Lauren Bailey, president, Factor 8
In my 15 years of inside sales, I’ve noticed that most reps struggle with their approach to managing their book of accounts. To find great opportunities in your accounts, you must be like a miner sifting through rocks looking for gold. Whether you have 300 or 3,000 leads in your book, chances are that only a small percent will be gold, quite a few will be fool’s gold and most will just be rocks.
Unfortunately, most reps fit one of these four miner profiles:
- If I don’t see the gold on the surface, I throw away the rock
- I’m going to carry around all of the rocks in case one might have gold
- I’m going to methodically study each rock one at a time
- I don’t really have any strategy and I’m calling my book in alphabetical order (ouch!)
Let’s agree right now that option 4 shouldn’t be an option. On the same note, I love using great Web tools, like ZoomInfo, LinkedIn and InsideView, but I recommend only taking the time for this when we smell the gold (Category A and B leads – see below). Finally, scenarios 1 and 2 can work for a while, but only if we have a manager who doesn’t require territory management or a marketing department that buys unlimited leads or drives killer inbound traffic you get credit for. If you agree these aren’t long-term winning strategies, here are some simple ideas to start to more efficiently mining your book for gold:
This is especially good when you’re first getting started. Make a list of the top five “at-a-glance” attributes of a good lead and then sort your book to make a prioritized call list. Here are a few of my favorite quick-qualifiers: a buying history, multiple decision makers, populated titles and contact numbers, the industry is one in which I have knowledge or the territory is one I like. Voila! Attack your book from the top.
Just like the adage “pay yourself first,” make your first call about qualifying the account instead of trying to reach the decision maker. I promise, this will save you months of wasted dials into accounts with zero gold. The key is to think of two to three easy questions that anyone in the company can answer; these will give you the clues you need. Chances are your qualifiers will have something to do with company size, growth, direction or activity. Phrase your question in a simple and non-threatening way and prepare to ask a receptionist, service or sales rep something like, “How many people work there?” “Do you guys all work in that one location?” “Does everyone have a computer?” It isn’t foolproof, but it’s better than wasting months carrying around worthless rocks (and faster than lots of Web research!).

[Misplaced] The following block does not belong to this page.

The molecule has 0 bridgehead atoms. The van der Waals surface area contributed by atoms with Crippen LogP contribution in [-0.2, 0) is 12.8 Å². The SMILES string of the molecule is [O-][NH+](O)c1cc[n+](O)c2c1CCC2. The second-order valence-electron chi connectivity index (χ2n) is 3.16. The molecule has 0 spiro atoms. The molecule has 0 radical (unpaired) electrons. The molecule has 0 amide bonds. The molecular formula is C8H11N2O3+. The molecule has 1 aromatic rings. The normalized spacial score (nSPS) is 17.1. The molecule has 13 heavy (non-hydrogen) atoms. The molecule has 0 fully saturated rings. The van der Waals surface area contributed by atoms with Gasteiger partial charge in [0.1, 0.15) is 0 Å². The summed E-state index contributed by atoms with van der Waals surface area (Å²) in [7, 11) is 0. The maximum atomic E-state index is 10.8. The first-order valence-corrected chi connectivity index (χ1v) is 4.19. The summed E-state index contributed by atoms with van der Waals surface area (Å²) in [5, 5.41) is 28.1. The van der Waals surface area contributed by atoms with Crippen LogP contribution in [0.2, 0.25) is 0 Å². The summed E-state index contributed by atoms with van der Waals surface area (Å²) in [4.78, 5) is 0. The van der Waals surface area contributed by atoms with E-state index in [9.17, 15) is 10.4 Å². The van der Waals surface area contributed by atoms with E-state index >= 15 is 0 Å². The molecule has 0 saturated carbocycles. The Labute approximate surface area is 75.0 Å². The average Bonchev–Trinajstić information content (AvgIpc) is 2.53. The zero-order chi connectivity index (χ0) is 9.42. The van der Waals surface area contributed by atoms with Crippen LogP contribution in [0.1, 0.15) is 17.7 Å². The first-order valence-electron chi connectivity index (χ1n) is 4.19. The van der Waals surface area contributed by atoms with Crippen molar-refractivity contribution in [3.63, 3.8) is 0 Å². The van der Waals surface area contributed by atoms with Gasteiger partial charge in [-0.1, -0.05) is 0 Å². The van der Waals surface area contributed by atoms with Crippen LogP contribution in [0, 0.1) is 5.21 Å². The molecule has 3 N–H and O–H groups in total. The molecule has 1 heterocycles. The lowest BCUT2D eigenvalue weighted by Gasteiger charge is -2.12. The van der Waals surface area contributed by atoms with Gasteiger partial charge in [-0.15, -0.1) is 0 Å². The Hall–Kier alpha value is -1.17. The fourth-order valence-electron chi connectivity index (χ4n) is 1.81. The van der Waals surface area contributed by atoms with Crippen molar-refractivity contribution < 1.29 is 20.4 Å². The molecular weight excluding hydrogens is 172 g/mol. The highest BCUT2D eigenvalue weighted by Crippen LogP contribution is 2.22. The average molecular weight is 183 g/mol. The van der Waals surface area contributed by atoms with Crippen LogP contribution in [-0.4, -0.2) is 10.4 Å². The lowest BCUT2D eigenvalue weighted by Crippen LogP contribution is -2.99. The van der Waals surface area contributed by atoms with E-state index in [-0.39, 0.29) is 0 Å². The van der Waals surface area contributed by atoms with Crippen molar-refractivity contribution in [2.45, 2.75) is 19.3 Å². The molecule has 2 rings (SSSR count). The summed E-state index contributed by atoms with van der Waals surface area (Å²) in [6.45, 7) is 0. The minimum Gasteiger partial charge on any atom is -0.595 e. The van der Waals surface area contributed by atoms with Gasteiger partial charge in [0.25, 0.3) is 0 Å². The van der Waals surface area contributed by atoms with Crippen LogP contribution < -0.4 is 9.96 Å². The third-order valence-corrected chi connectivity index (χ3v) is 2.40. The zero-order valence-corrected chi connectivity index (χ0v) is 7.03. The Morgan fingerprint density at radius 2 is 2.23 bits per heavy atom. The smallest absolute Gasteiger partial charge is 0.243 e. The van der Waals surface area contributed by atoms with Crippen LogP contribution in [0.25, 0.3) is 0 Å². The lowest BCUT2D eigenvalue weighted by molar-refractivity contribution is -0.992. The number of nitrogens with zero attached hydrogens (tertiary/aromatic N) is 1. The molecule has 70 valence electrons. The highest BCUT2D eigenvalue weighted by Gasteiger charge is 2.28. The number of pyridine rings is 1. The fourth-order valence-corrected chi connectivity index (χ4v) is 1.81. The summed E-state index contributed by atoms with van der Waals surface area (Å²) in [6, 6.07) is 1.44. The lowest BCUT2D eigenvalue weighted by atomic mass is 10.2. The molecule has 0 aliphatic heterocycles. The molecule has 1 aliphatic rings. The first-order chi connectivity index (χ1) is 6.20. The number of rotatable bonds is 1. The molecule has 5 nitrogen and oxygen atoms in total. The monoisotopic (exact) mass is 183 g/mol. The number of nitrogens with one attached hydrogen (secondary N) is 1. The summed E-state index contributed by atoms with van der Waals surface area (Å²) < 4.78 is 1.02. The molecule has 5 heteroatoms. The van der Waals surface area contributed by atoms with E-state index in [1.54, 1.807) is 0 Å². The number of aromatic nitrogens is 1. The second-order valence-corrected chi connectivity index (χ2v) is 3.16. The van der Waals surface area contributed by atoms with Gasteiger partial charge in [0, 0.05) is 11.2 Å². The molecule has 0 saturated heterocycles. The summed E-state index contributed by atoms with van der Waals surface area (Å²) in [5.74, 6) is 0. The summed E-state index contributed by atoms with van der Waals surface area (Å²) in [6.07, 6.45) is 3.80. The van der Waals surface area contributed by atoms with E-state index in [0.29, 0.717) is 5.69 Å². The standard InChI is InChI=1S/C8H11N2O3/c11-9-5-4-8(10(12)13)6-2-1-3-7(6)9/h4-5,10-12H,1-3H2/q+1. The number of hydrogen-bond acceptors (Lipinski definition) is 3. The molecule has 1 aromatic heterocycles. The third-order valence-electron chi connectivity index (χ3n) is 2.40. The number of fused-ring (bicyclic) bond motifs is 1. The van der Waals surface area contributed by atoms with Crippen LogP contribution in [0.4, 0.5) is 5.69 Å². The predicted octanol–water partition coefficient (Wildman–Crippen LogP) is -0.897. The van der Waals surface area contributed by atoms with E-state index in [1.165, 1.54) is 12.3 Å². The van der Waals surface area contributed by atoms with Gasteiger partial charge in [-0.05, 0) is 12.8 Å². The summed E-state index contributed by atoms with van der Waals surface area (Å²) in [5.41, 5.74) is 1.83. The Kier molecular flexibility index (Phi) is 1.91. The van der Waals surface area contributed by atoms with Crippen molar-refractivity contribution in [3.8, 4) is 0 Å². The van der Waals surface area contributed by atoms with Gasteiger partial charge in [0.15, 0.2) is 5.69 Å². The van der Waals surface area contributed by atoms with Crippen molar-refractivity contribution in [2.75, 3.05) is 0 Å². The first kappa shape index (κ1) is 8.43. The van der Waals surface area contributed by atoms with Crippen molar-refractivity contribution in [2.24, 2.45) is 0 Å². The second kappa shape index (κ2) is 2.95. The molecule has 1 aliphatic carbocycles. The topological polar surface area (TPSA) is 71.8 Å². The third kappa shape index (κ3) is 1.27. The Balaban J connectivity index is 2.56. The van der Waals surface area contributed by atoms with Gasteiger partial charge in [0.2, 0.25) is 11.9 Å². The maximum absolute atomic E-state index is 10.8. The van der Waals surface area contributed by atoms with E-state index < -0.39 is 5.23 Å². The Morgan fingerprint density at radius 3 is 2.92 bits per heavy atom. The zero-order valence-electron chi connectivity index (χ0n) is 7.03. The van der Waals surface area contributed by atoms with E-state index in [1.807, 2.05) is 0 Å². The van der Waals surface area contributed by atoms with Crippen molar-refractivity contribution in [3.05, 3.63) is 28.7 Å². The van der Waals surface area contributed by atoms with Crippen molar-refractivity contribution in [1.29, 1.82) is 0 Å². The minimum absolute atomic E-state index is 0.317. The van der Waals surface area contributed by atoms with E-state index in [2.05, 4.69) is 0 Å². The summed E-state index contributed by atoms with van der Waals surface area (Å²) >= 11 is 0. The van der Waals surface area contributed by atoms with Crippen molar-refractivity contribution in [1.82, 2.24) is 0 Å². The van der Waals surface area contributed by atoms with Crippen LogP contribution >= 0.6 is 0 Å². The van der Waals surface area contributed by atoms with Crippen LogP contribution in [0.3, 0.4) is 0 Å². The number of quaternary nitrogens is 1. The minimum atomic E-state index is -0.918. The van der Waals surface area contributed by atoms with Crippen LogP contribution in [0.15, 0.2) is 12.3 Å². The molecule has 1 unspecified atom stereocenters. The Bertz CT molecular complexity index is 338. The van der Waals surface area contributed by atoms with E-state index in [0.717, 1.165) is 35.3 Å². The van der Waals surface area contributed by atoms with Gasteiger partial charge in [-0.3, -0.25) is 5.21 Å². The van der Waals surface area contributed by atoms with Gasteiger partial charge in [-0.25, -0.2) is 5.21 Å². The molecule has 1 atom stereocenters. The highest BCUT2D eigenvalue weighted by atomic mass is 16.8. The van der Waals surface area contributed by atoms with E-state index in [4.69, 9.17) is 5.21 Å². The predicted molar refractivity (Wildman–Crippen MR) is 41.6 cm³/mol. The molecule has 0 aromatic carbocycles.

A good categorization system dictates how hard you work for the gold. Try a simple ABCD system, where A has the highest potential for revenue/profit (however you are compensated) and D is dead. When you’re done with the qualifying call, categorize the account and start working smarter. Sort your book by the qualification category and attempt “A” accounts at least 10 times (and use those Web research tools!), “B” accounts at least six times and “C” accounts at least three times. Remember, on average, inside sales people quit calling decision makers after two to three calls.
Be the smart one who doesn’t throw away the gold and who doesn’t weigh himself down carrying around a bunch of rocks. Happy mining!
ZoomInfo’s profiles of 65 million businesspeople and 6 million businesses include details that can help you find the gold in your account book – including up to 12 year’s-worth of Web references, all in one place. Learn more.